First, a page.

"I realise that some of my criticisms may be mistaken; but to refuse to criticize judgements for fear of being mistaken is to abandon criticism altogether... If any of my criticisms are found to be correct, the cause is served; and if any are found to be incorrect the very process of finding out my mistakes must lead to the discovery of the right reasons, or better reasons than I have been able to give, and the cause is served just as well." -Mr. HM Seervai, Preface to the 1st ed., Constitutional Law of India.

Wednesday, July 21, 2010

Will this Empathy Ultimately Render Justice?

Recent Judgment


Mahanadi Coal Fields Ltd. v. Mathias Oram, SPECIAL LEAVE PETITION (C) NO.6933 OF 2007. Date of Judgment 19-07-10

That is one great stroke of judicial empathy. Half of the judgment is a preface (16 paragraphs out of 25) which has highlighted the agony of the writ petitioners and reflected it against the norms of constitution and democracy. It raised questions about the current approach of development and the dichotomies therein. It even touched on the Maoist activities without naming it. In the end, a Commission under the Chairmanship of a retired Justice of High Court of Orissa, fixing his remuneration as that of a sitting High Court judge and equivalent perks, was appointed to implement the scheme proposed by the Solicitor General of India.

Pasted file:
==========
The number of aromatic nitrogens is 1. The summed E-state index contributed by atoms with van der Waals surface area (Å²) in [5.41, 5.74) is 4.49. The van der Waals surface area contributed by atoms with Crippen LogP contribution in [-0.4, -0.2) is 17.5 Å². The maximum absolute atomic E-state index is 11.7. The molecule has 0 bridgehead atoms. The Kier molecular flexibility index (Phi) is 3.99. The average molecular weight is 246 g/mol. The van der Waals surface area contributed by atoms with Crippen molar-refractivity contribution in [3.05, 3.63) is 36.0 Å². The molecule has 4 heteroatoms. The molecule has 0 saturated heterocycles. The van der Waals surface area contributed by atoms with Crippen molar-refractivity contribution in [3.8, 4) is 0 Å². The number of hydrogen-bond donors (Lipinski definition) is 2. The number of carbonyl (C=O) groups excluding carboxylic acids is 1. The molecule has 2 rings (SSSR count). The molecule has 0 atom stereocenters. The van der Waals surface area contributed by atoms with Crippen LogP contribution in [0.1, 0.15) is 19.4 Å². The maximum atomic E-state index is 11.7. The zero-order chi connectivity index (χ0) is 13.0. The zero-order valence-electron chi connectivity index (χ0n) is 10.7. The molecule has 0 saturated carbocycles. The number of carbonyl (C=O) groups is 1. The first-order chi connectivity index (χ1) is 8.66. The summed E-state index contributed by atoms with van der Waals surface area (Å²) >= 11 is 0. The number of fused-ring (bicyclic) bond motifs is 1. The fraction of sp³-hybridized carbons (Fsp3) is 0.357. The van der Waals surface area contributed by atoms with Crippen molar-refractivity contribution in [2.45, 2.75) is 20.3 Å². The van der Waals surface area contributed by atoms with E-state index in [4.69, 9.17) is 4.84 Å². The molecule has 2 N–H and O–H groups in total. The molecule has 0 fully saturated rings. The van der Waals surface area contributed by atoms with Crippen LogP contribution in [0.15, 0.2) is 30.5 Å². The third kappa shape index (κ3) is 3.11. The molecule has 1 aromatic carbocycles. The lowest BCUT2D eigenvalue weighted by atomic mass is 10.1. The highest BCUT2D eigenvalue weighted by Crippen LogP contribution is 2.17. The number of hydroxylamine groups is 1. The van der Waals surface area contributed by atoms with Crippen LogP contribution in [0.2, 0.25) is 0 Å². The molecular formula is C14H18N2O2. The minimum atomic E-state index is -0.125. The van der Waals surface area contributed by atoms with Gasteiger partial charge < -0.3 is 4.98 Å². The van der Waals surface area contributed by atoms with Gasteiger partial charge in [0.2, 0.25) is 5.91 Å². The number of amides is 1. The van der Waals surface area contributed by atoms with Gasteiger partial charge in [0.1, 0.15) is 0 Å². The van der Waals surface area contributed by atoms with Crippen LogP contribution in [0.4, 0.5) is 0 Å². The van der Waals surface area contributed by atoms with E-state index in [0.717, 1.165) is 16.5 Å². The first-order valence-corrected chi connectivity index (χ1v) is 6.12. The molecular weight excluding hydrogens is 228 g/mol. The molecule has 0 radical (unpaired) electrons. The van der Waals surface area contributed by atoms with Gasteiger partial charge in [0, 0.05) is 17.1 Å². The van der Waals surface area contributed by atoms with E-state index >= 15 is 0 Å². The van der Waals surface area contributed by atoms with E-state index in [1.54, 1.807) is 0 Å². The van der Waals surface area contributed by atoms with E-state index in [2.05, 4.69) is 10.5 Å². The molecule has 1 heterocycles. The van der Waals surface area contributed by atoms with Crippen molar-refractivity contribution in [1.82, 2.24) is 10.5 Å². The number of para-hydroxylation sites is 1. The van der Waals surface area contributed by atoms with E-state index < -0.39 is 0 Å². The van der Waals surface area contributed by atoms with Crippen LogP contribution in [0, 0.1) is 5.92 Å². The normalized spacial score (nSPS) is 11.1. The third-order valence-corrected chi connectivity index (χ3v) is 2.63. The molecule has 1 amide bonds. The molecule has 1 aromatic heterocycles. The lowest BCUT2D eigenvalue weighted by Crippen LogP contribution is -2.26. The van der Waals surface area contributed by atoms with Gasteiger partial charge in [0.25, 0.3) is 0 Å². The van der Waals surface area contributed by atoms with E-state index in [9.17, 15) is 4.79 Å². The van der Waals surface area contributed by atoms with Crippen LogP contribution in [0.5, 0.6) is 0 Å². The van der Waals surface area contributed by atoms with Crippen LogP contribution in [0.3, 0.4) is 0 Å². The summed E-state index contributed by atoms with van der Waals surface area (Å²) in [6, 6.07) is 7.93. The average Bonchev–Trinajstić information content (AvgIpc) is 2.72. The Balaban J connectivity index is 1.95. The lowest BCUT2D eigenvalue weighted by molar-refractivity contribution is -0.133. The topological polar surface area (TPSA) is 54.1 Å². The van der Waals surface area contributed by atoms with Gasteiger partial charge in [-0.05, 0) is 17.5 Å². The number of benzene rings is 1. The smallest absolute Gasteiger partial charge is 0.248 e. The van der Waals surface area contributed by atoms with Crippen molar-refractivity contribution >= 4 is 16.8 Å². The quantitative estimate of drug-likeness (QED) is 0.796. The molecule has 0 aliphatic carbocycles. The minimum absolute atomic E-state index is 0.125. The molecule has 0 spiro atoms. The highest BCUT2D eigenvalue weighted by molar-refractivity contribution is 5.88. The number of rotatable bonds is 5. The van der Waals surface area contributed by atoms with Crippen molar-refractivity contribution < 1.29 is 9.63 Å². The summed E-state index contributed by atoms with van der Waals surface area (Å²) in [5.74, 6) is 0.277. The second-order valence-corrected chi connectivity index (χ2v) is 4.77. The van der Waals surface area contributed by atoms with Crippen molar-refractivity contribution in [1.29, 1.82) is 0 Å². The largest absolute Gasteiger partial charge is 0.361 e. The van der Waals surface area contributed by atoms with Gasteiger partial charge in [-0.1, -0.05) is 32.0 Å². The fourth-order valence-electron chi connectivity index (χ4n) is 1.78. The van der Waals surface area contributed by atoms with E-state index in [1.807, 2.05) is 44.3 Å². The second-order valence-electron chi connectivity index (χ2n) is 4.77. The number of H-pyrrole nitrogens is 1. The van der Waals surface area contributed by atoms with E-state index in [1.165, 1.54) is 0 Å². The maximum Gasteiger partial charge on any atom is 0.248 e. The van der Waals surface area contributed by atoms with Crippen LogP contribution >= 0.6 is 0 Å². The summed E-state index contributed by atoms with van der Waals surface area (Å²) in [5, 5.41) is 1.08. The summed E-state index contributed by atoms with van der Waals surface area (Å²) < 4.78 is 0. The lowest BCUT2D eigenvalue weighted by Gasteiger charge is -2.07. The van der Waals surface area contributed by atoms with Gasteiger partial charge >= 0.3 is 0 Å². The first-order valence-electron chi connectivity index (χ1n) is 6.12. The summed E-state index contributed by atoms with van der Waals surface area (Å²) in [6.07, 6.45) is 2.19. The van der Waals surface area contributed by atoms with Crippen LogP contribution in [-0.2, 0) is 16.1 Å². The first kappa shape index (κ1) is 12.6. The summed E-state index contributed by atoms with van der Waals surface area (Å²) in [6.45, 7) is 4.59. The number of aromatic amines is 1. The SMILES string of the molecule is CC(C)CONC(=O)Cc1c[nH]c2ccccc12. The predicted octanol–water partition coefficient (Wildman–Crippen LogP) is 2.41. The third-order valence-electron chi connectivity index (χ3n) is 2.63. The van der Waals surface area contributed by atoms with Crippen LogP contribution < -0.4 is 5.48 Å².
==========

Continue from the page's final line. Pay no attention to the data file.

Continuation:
Lapse of Time- The Essence of the Judgment

It took 20 years for the petitioners whose properties has been acquired by the Central Government under the Coal Bearing Areas (Acquisition and Development) Act, 1957 and not paid a paisa as compensation, not even sure as to whether the status of land is acquired or is de-notified as of date, to reach the SC. Another 3 years in SC to get the attention of Justices Aftab Alam and B.S Chauhan.

It is commendable that the court thought out of the box to find a solution to the problem without further delay . Reportedly, with the able help of the Solicitor General of India, Mr. Gopal Subramanium, a scheme was drawn to accord relief to the petitioners than going through the entanglement of further process of litigation.

Will it be Another White Elephant!

Central Government as well as the appellant agreed upon the scheme of action presented by the Solicitor General. To make sure that the plan of action is implemented, the SC on its own accord appointed a Commission. There is clear direction as to the composition and emoluments and who is to bear the expenses but failed to mention a time frame within which the Commission has to carry out the proposed action plan. Time will tell whether this Commission will serve its purpose, as earnestly intended by the Justices, or will become another white elephant.

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